Would avoiding the tree of the knowledge of good and evil have been a good thing? Is it possible to avoid eating of it?
Genesis 2:15-16 & 3:22-24 15 The Lord God took the human and settled him in the garden of Eden to farm it and to take care of it. 16 The Lord God commanded the human, “Eat your fill from all of the garden’s trees; 17 but don’t eat from the tree of the knowledge of good and evil, because on the day you eat from it, you will die!” …22 The Lord God said, “The human being has now become like one of us, knowing good and evil.” Now, so he doesn’t stretch out his hand and take also from the tree of life and eat and live forever, 23 the Lord God sent him out of the garden of Eden to farm the fertile land from which he was taken.
[Scripture taken from the Common English Bible®, CEB® Copyright © 2010, 2011 by Common English Bible.™ Used by permission. All rights reserved worldwide.]
Deconstructing the Tree of the Knowledge of Good and Evil
The Genesis story of Adam and Eve’s encounter with the tree of the knowledge of good and evil has been used to buttress an archaic theological concept – namely, original sin. As Bishop Spong writes, “In this way [Augustine] explained how God’s original perfection was now distorted by original sin and how the perfection of God’s world was ruined by the fall into evil. It was a fascinating story, the kind ancient people created to explain the realities of their experience.” The contention would seem to be that, if Adam and Eve did not disobey God and eat the fruit of the forbidden tree, humankind would not be mired in sin. Of course, the difficulty with this reasoning begins with the assumption that the story is an historical account of an actual event involving real people. Therefore the motivation of those real people (and the outcome of their action) needs to be explained.
Lets begin at a rather different point. The account of Genesis 2 & 3 is an early mythological account that attempts to explain the origins of human suffering. While the story does not go to the lengths that Augustine and centuries of theologians have gone – original sin is a phenomenon passed along generationally through sexual intimacy – it does focus on the disobedience of the mythic characters as they interact with God. The introduction of the snake (the tempter) picks up the seemingly natural human fear of snakes and thereby finds a convenient entity to blame for human misfortune. “The devil made me do it.” This whole understanding of the story is based on the assumption that there is an ideal world available either at the origin of life or, subsequently, as the fulfillment and consummation of life – that is, “heaven.”
Perhaps there is an alternative way to view this mythic story… a way that does not assume its factuality, but understands the deeper truth behind it. That deeper truth may even take unexpected twists as history moves along. That is to say, as history changes, as circumstances morph, as human understanding grows, truth (with a lower case “t”) evolves.
One option, which retains the Big God in the Sky, might suggest that Adam and Eve were experiments. God was doing a beta test on these experimental prototypes by giving a command that was contrary to the desired result. If Adam and Eve obeyed the proscription from eating the fruit of the tree of good and evil, they would be forfeiting their capacity to become human – that is the ability to distinguish between good and evil. Then God would have to try again for inhabitants of the world.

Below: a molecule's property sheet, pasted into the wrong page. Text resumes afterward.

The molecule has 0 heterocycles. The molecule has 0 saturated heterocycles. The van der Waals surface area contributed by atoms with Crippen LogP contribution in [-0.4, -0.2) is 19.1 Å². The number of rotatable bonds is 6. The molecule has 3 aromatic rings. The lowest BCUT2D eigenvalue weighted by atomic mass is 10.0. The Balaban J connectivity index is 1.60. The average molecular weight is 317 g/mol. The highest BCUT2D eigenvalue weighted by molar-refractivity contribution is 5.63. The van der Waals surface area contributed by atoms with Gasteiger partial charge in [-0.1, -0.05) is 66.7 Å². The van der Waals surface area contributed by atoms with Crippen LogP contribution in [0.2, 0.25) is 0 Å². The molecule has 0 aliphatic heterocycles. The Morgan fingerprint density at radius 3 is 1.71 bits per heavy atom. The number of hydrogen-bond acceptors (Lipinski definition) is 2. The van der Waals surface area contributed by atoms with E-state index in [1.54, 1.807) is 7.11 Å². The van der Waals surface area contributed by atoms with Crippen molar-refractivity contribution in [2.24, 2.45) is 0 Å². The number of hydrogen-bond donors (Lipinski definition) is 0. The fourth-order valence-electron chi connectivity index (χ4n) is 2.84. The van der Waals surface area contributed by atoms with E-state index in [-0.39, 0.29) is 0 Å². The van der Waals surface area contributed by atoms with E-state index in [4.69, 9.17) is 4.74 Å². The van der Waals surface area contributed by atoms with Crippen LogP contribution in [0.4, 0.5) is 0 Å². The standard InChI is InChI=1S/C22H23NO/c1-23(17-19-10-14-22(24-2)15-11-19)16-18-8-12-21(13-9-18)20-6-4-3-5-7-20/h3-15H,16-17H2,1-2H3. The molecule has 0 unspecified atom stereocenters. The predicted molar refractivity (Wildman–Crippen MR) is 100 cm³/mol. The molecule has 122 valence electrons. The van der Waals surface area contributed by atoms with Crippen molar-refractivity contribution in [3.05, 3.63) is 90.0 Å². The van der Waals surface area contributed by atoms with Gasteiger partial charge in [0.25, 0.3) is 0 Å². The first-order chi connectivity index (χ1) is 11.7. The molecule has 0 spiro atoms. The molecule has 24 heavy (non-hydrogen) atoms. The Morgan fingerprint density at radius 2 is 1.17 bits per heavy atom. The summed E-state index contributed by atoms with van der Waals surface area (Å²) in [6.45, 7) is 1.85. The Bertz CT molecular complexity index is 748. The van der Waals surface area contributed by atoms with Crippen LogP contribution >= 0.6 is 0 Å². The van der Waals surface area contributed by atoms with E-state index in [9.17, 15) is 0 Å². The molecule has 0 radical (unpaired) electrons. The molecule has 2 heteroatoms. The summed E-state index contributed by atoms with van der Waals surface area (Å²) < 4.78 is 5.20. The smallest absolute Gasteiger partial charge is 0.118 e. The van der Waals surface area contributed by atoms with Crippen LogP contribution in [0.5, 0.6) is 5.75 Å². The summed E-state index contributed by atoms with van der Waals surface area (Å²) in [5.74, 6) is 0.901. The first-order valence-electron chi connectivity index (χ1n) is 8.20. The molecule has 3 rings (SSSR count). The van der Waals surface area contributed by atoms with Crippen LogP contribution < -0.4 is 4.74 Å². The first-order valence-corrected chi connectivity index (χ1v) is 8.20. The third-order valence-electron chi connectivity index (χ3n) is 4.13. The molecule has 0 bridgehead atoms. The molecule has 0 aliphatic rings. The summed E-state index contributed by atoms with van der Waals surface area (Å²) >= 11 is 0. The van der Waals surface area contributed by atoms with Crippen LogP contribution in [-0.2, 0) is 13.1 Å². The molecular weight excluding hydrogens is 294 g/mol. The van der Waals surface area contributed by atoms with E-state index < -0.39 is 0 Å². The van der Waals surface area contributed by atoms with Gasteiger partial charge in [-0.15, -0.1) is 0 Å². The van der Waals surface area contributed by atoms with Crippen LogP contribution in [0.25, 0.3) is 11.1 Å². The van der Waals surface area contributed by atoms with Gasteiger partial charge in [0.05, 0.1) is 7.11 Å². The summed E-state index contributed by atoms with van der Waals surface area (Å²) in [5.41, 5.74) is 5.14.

Another (perhaps more appropriate) option is to acknowledge that not only are Adam and Eve mythic characters, so is the God of the story. Any commandment that Adam and Eve were not to eat the fruit of the tree of good and evil is counter to what human beings must do. We human beings are hard-wired to discern the difference and choose between that which is good and that which is evil. For we humans, even a assumed order from God, cannot prevent us from being who we are – meaning-makers who discern good and bad, long and short, helpful and not-helpful, wise and not wise… A corollary to John Caputo’s dictum that “God does not exist, God insists” must be that any insistence that diminishes human capacity can not be received in the name of God.
Therefore, the Genesis 2&3 story is about the foolishness of postulating an “ideal” world to be inhabited by human beings. Until they were expelled from Eden, Adam and Eve could not attain their full humanness – which, in the story, is defined as discerning between good and evil. Other strains of the Hebrew and Christian scriptures suggest that there is more to humanity than just splitting the world into the good and the bad. These strains suggest that living beyond one’s self interests – compassionate peace-making and justice for all – is the challenge, the charge, the calling for humankind.
We live in the real world. Discerning good and evil is simply a means to move us toward a life focused on mercy and justice. What is insisted upon us in the name of God? – to do justice, love mercy, and to act with humility!
Toyohiko Kagawa, Japanese theologian and activist, put it this way:
“There are theologians, preachers and religious leaders, not a few, who think that the essential thing about Christianity is to clothe Christ with forms and formulas. They look with disdain upon those who actually follow Christ and toil and moil, motivated by brotherly love and passion to serve. . .They conceive pulpit religion to be much more refined than movements for the actual realizations of brotherly love among men. . .The religion Jesus taught was diametrically the opposite of this. He set up no definitions about God, but taught the actual practical practice of love.”